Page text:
The impact of AIMS on universities in ROK is beyond description. ROK launched the programme with four consortia in 2016, and it has expanded to ten consortia as of 2019. Even though six universities joined the programme only from March 2019, during that relatively short period they have hosted and participated in various international activities and academic conferences to strengthen relationships among students and stakeholders. Essentially, the impact of AIMS on participating universities in the ROK can be summarised in three ways. Firstly, the most crucial determining factor for AIMS is “opportunity for interaction”. Participating in AIMS offers universities in ROK more chances to interact with universities in the ASEAN region. Student exchanges between ROK and Northeast Asian countries (such as China and Japan) or with North America have been active, but exchanges with the Southeast Asian region are relatively less active. However, thanks to AIMS, universities in ROK could get valuable opportunities to build networks and strengthen partnerships with the ASEAN region in the field of education.
Secondly, AIMS enables participating universities to develop academic curricula and extra-curriculum activities that reflect the local features of where each university is located. For example, Dongguk University in Gyeongju developed a curriculum specialising in hotel tourism as they are situated at a historical site which is famous for Korean cultural heritage and tourism. Similarly,
Gyeongsang National University has improved students’ practical skills by providing activities based on an academic curriculum about agriculture in the Gyeongsangnam-do province, with modules such as International Cooperation in Agriculture. Therefore, foreign students who visit ROK have the chance to experience the distinctive features of various regions beyond the capital city of Seoul.
Lastly, under AIMS, a community has been formed where the members of ROK universities can interact with each other. In fact, ROK universities have organised joint activities such as an international conference, cultural experiences and language camps. AIMS project managers and coordinators of various nationalities share their knowledge with each other at international conferences such as the Asian Business and Economics International Conference to enhance the expertise of AIMS’s participating study fields. Similarly, outbound and inbound students from various universities are given the opportunity to participate in ski camps, language exchange programmes and derive a better understanding of each other’s cultures. These activities naturally help students to build a common AIMS identity, exchange information with each other, see and learn good practices mutually, and ultimately improve the quality of higher education.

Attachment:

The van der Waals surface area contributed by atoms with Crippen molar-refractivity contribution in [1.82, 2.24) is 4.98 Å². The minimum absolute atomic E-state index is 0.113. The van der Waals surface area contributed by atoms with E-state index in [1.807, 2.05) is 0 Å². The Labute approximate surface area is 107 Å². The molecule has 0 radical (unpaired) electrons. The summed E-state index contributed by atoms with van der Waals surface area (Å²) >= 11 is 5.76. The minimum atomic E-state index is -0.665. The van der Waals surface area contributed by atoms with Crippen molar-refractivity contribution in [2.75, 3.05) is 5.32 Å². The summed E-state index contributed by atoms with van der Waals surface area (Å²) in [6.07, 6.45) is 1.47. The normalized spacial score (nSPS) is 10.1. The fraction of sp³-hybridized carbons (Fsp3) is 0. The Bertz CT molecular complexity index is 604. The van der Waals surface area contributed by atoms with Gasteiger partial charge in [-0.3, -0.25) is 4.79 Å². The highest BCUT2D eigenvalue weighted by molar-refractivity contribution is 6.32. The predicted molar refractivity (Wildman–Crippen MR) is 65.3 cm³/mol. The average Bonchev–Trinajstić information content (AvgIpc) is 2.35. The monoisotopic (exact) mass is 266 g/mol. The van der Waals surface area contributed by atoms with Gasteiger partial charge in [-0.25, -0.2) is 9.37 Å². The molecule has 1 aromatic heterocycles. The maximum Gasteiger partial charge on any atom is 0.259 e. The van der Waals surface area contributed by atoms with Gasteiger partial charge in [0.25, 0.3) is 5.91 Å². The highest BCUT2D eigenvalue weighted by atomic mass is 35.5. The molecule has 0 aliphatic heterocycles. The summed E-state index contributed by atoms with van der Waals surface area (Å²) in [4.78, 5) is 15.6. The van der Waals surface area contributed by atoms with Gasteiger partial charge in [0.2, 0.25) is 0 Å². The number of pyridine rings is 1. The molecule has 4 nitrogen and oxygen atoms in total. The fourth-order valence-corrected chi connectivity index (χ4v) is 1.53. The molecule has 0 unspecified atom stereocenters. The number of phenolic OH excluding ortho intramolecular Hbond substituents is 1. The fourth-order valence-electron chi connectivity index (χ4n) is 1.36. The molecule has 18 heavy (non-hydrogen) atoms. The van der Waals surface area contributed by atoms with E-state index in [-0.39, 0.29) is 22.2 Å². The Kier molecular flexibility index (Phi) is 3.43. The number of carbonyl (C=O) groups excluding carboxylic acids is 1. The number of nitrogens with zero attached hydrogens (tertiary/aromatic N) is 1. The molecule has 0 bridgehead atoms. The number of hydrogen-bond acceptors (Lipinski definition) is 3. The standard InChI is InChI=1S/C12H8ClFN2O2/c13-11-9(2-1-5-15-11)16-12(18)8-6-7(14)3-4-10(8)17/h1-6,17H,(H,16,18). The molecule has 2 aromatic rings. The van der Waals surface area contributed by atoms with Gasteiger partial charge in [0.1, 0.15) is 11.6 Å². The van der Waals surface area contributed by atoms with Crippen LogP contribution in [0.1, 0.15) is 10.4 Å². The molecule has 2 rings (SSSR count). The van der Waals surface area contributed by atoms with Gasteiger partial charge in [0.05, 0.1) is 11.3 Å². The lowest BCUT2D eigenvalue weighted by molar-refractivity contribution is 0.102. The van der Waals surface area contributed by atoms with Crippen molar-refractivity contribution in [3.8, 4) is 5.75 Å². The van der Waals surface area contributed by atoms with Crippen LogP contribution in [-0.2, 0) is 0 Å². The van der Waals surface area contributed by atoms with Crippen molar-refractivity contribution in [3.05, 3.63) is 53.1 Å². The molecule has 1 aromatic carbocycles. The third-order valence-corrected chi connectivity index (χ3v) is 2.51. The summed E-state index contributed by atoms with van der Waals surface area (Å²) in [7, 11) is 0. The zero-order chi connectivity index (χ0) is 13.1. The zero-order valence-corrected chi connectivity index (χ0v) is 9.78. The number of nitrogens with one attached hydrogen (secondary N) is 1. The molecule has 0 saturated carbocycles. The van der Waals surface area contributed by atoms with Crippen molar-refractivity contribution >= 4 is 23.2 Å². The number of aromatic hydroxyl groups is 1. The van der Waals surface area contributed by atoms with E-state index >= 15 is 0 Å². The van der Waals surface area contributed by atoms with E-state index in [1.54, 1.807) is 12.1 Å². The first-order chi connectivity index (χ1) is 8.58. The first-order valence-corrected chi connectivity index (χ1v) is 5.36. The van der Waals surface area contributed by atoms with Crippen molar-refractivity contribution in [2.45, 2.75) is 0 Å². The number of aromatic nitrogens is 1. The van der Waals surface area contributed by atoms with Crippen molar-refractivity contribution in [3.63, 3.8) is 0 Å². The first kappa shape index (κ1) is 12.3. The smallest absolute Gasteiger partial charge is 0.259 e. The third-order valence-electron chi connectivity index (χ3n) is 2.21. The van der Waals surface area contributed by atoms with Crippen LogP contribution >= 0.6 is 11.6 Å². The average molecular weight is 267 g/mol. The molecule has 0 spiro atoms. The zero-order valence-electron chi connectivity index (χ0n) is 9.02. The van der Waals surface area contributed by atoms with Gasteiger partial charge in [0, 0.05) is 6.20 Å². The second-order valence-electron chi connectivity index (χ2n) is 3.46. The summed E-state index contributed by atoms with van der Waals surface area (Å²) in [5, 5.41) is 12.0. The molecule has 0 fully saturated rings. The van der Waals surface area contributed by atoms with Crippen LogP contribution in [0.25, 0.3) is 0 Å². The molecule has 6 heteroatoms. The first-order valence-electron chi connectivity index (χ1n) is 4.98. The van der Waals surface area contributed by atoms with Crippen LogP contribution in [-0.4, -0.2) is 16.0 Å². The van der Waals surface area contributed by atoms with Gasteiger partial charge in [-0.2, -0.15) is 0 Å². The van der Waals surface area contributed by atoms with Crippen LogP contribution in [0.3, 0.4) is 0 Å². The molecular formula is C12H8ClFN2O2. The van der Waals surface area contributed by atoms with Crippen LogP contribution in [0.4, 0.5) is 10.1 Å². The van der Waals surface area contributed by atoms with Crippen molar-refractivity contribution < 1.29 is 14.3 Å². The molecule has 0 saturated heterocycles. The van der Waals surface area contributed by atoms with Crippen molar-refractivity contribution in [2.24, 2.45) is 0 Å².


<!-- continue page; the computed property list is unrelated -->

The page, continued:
Taking a Step Forward
So far, AIMS has provided amazing opportunities for higher education institutions in ROK and their participating students to take on new initiatives as mentioned before. The impact that governments, universities and students can show through this programme is expected to be beyond simple cross-border movements. AIMS is related to the vision of ROK to enhance soft power. Interest about ROK has been on the rise recently. For example, Korean cultural industries such as K-pop, K-drama and K-beauty have become popular all over the world, and international students have become very interested in Korean language, culture, history and so on. Invigorating the existing curriculum, combined with ROK’s attractive pop culture, will also strengthen competitiveness in higher education.
In other words, universities, which provide excellent environments for education, including having diverse curricula that reflect national characteristics and strengths, active faculty exchange between academic institutions, sharing information through community activities and so on, will make it possible to attract talented students from all around the world. And I think this is the aspect of soft power in higher education. ROK will not stop at its current achievement but will continue to develop more actively to become an educational hub in the world.
DONG SEOK SEO
Dong Seok Seo is Director, Korean Council for University Education.
HYEON JOO KIM
Hyeon Joo Kim is AIMS Programme Coordinator, International Cooperation Team, Korean Council for University Education.